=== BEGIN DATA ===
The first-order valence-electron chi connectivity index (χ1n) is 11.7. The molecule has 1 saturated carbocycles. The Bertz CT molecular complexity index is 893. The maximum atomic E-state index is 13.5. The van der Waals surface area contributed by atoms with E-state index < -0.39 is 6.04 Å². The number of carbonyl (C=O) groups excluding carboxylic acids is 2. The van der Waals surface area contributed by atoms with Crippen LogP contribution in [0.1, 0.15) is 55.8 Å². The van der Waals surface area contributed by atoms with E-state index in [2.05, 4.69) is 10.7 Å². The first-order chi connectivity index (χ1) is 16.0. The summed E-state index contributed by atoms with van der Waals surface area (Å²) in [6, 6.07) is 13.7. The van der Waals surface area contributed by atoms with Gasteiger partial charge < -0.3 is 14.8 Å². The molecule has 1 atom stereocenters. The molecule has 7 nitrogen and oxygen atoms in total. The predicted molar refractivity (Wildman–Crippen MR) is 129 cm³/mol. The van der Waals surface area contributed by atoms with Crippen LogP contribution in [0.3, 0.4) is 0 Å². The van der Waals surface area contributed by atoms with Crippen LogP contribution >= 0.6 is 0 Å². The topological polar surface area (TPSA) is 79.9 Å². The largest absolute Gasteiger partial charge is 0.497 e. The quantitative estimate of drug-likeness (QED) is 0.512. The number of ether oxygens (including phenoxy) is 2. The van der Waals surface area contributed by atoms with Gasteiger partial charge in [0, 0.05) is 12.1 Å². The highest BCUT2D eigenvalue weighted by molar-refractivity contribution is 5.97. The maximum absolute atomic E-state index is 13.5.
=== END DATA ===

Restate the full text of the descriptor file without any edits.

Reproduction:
The first-order valence-electron chi connectivity index (χ1n) is 11.7. The molecule has 1 saturated carbocycles. The Bertz CT molecular complexity index is 893. The maximum atomic E-state index is 13.5. The van der Waals surface area contributed by atoms with E-state index < -0.39 is 6.04 Å². The number of carbonyl (C=O) groups excluding carboxylic acids is 2. The van der Waals surface area contributed by atoms with Crippen LogP contribution in [0.1, 0.15) is 55.8 Å². The van der Waals surface area contributed by atoms with E-state index in [2.05, 4.69) is 10.7 Å². The first-order chi connectivity index (χ1) is 16.0. The summed E-state index contributed by atoms with van der Waals surface area (Å²) in [6, 6.07) is 13.7. The van der Waals surface area contributed by atoms with Gasteiger partial charge < -0.3 is 14.8 Å². The molecule has 1 atom stereocenters. The molecule has 7 nitrogen and oxygen atoms in total. The predicted molar refractivity (Wildman–Crippen MR) is 129 cm³/mol. The van der Waals surface area contributed by atoms with Crippen LogP contribution in [0.3, 0.4) is 0 Å². The van der Waals surface area contributed by atoms with Crippen LogP contribution >= 0.6 is 0 Å². The topological polar surface area (TPSA) is 79.9 Å². The largest absolute Gasteiger partial charge is 0.497 e. The quantitative estimate of drug-likeness (QED) is 0.512. The number of ether oxygens (including phenoxy) is 2. The van der Waals surface area contributed by atoms with Gasteiger partial charge in [0, 0.05) is 12.1 Å². The highest BCUT2D eigenvalue weighted by molar-refractivity contribution is 5.97. The maximum absolute atomic E-state index is 13.5.